Meet the Asbestos Team: A Day in the Life of a Laboratory Analyst

Tue 29/10/2019 - 15:20

Tom Pratt has worked as a laboratory analyst for SOCOTEC for the last four years, being responsible for managing the workload within the lab and ensuring that agreed turnaround times are met by allocating appropriate resources to each particular work stream.  

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Here, Tom outlines his key responsibilities of his varied role, which ranges from quality control checks to laboratory tours.

How did you become a laboratory analyst?

I joined SOCOTEC as a laboratory technician in July 2013 shortly after completing my degree in Forensic Science. Thanks to my degree, I had already gained prior experience of working in a lab and knew that this was an area that I wanted to pursue career-wise. After just over a year in the role, I was trained up to become a laboratory analyst and gained my BOHS P401 qualification in May 2015. I was then promoted to laboratory coordinator in October of the same year, and I have worked in this role ever since.

What does your role generally entail?

As the lead communication contact within the lab, I am responsible for building and maintaining strong relationships with colleagues and clients, answering queries and inputting/issuing final results. I also produce monthly forecasts, outlining the predicted revenue and productivity across each of the work streams and daily/monthly reviews for comparison. This allows both myself and the team to highlight any areas that may require extra resources or training to keep up with demand.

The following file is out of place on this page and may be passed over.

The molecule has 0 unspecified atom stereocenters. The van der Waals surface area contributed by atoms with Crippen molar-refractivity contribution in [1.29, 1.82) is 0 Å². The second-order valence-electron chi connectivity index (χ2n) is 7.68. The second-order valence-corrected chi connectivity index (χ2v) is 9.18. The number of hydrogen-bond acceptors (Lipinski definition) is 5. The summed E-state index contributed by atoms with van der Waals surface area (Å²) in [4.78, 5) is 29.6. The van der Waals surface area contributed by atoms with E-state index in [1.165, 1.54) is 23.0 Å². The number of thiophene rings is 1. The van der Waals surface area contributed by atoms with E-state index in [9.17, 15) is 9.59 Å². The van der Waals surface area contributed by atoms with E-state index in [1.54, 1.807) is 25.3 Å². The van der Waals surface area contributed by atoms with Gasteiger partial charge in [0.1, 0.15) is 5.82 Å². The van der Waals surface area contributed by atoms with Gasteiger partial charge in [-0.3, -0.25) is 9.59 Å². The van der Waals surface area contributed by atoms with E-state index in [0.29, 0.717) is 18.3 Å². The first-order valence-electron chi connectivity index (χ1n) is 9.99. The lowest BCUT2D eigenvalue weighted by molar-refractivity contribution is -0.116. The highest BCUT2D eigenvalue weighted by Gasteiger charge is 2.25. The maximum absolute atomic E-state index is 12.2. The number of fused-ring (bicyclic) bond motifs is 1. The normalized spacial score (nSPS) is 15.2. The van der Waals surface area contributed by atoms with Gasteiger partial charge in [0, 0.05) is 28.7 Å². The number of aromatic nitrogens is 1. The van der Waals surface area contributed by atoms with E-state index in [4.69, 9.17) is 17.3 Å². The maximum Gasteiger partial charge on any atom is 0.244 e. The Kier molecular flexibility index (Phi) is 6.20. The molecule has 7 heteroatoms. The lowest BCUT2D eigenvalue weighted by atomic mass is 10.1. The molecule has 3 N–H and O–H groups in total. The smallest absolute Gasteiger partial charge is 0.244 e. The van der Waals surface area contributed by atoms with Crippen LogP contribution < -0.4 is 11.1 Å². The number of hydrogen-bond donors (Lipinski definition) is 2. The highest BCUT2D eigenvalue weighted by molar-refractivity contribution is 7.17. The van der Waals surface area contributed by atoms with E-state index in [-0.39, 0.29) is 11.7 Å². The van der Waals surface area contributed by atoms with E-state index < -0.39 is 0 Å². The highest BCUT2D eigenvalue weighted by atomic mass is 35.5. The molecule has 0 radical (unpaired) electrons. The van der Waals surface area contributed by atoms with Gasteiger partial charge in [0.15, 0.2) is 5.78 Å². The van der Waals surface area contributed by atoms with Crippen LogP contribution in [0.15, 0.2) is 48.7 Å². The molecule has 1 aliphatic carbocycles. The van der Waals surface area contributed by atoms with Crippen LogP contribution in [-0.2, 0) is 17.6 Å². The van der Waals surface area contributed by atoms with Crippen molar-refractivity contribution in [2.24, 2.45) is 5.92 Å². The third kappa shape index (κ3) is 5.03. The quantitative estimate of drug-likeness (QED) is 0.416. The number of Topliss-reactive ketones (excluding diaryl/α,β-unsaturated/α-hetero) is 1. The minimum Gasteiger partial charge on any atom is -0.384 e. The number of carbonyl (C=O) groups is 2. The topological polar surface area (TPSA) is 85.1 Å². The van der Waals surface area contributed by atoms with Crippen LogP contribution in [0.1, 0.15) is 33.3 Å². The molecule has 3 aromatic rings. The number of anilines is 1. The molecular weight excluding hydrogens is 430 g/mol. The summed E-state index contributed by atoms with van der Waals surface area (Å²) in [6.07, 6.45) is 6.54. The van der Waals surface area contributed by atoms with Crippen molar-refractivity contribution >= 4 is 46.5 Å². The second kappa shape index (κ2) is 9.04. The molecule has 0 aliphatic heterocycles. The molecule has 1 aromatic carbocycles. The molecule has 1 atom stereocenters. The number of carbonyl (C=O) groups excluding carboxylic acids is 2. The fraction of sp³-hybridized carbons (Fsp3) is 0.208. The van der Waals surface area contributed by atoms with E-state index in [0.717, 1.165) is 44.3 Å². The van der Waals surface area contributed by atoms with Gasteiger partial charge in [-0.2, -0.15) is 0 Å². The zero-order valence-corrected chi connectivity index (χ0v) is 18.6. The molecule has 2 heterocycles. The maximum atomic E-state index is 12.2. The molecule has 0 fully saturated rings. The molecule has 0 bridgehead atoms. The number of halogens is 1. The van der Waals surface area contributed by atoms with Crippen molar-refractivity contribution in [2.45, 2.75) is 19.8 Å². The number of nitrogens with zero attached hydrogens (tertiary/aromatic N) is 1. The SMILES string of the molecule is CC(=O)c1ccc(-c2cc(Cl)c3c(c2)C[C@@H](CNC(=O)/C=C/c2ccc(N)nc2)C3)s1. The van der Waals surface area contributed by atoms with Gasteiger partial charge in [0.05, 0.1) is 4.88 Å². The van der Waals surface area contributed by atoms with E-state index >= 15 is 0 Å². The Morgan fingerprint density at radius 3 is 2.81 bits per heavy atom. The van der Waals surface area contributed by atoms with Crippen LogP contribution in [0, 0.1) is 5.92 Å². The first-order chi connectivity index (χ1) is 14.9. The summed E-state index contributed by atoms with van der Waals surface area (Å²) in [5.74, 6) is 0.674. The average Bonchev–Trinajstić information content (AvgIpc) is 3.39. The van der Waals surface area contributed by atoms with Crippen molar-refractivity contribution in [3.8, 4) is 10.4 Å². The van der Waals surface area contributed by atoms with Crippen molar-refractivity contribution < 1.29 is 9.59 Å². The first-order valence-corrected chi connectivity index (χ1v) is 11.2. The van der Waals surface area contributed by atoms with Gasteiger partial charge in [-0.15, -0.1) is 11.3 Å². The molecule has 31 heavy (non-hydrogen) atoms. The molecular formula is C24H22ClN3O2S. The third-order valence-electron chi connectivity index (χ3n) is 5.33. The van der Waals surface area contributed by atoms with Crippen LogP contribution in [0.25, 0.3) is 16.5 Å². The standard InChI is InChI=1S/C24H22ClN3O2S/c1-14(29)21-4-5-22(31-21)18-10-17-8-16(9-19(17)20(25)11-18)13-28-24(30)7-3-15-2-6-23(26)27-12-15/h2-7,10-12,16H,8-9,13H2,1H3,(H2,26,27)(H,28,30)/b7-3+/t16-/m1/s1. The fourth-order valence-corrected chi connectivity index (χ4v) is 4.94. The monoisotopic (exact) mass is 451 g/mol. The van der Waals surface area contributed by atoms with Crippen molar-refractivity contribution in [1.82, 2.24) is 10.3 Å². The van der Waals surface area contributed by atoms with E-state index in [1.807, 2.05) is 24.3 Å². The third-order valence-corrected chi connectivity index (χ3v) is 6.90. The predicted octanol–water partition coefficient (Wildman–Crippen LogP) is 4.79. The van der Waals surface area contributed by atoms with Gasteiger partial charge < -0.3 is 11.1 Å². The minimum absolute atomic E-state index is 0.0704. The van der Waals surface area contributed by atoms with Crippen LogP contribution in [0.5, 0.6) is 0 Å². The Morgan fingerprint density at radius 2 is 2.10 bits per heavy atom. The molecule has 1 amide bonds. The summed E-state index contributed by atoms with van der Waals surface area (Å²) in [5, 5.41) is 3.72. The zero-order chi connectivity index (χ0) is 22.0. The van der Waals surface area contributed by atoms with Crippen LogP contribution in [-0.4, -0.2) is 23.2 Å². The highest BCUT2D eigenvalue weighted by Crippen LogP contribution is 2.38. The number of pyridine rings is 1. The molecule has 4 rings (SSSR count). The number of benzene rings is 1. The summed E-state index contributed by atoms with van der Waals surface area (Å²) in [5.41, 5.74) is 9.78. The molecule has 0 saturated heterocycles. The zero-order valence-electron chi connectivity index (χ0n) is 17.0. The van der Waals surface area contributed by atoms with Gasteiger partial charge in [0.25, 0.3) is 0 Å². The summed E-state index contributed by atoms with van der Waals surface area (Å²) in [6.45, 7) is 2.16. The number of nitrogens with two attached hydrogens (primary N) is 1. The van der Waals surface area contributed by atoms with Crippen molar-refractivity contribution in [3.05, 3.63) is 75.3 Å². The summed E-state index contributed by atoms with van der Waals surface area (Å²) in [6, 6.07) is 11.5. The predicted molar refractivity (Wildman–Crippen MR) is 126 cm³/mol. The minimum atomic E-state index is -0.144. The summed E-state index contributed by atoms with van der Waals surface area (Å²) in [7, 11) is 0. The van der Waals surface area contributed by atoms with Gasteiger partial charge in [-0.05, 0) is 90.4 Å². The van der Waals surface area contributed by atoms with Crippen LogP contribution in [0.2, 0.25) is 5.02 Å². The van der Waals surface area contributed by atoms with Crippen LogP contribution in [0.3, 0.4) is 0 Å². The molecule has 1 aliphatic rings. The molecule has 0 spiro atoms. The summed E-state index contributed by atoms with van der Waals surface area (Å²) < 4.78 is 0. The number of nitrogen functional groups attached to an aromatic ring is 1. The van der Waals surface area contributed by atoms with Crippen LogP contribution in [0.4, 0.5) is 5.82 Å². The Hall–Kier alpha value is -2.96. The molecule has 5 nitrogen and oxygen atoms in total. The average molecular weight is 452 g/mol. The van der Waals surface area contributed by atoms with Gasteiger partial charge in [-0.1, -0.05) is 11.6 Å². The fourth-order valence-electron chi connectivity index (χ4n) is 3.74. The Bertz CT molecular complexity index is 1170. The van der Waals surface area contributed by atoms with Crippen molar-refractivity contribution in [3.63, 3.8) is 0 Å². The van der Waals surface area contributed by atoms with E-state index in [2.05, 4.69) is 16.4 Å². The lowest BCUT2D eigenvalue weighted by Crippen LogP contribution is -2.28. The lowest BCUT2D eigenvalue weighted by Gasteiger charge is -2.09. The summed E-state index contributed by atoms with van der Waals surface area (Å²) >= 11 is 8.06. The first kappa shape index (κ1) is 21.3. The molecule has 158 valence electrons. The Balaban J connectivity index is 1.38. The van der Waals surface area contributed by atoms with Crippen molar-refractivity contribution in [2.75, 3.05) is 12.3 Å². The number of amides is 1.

In general, I don’t tend to have what you would call a ‘typical’ day. I have certain tasks that I am required to complete on a daily basis, but at the same time I also have to react to and deal with unplanned situations that may arise, such as issues with samples, client requests and urgent jobs being brought into the lab.

Are there different methods of bulk analysis required depending on each sample type?

We have a range of material types that are collected by SOCOTEC’s surveyors and brought back to the laboratory for bulk analysis, including cements, insulating boards, laggings, floor tiles and textured coatings. In a similar vein, we also receive samples from other surveying companies and undertake analysis on their behalf. These samples are analysed inside our fume cabinets using a stereomicroscope and tools, including tweezers, scalpel, pestle and mortar. If a sample contains suspect asbestos fibres, the fibres are removed using tweezers and placed into one of the five appropriate RI (refractive index) liquids on a microscope slide for further analysis. This is undertaken by using a polarised light microscope to fully analyse the optical properties of the sample.

Soil samples are generally more difficult to analyse due to their non-homogenous nature and the fact that any asbestos present is a contaminant. As a result, the next step in a laboratory analyst’s career is to be trained on how to analyse soil samples. The analytical procedure is a combination of those given in the HSG248 ‘Analyst’s Guide’ and in the Environment Agency document – ‘The Quantification of Asbestos in Soil’. These are now the industry norm for testing of asbestos in soil.

How do you ensure that the results obtained from sample analysis are as accurate as possible?